Your credit history can directly impact what you buy, where you live and even where you work. It can make important transitions, such as getting a new apartment or buying a home, smooth or challenging. A good credit score can even widen your dating pool. Here are five ways your credit standing can affect your life.
Buying a home
Before you start scouring open houses, know that a credit score of 740 or higher (the scale goes to 850) helps you qualify for the best mortgage rates available, particularly on conventional loans.
If your score is lower, you still have options. Federal Housing Administration loans, which are popular among first-time home buyers, let you put as little as 3.5 percent down if your FICO score is 580 or better.
Upgrading your credit card
In order to qualify for the top credit cards — with generous sign-up bonuses or amazing travel rewards — you generally need to have a good or excellent credit score. Those with bad credit still have some solid credit card choices. A secured card can help you build your credit if you focus on the two biggest credit factors: paying on time and using less than 30 percent of your limit.
Buying and insuring a car
If you have a low credit score, you will likely have to pay a higher interest rate — or worse, your car loan application could be rejected. Credit can make a difference in your insurance costs, too. Most states let insurers weigh credit scores when setting rates. In other states, drivers with poor credit pay an average of $690 more per year for auto coverage than those with good credit, according to a 2017 NerdWallet study.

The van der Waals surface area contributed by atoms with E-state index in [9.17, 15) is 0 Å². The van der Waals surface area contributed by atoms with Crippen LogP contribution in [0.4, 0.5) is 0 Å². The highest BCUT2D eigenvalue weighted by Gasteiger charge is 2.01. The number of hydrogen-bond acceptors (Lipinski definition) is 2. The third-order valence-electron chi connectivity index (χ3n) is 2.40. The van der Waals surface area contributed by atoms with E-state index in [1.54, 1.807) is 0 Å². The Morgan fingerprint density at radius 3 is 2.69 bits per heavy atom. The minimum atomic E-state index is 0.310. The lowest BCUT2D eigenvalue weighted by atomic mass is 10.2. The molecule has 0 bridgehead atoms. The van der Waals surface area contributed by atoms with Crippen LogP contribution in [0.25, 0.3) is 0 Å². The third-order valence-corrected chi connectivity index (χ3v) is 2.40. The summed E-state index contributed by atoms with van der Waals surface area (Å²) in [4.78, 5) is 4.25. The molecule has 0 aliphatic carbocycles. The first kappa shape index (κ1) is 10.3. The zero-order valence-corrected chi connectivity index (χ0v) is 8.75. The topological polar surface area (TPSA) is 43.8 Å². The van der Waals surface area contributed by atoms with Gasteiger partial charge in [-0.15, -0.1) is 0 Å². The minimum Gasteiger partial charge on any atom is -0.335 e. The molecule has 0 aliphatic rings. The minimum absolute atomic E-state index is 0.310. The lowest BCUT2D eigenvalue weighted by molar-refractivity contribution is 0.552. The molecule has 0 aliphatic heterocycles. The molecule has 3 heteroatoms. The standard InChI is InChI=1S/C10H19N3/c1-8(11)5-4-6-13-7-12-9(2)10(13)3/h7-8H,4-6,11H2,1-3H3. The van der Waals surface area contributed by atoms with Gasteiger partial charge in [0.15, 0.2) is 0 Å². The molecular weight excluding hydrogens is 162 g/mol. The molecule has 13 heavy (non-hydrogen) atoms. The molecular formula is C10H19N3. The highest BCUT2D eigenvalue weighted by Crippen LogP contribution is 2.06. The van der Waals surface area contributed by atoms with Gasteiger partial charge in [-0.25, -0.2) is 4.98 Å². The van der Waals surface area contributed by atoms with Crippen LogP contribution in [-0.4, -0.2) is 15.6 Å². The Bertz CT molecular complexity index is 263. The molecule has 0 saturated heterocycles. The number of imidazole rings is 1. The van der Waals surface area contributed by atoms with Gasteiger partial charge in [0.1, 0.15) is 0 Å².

Moving into a new apartment
Did you find an amazing condo on Craigslist? The landlord may ask you to provide a credit report or could run a credit check for you online. Excellent credit could help differentiate you from the crowd of applications, while poor credit could rule you out.
Landlords and property managers are looking for responsible tenants who will pay their rent on time, so it makes sense that they would be wary of bad credit histories.
Some employers check the credit of potential hires, especially for jobs involving access to money, sensitive customer data or company information. Applying for a government role, such as the Transportation Security Administration, could require a credit check. However, employers are required by law to get your permission before running a credit check.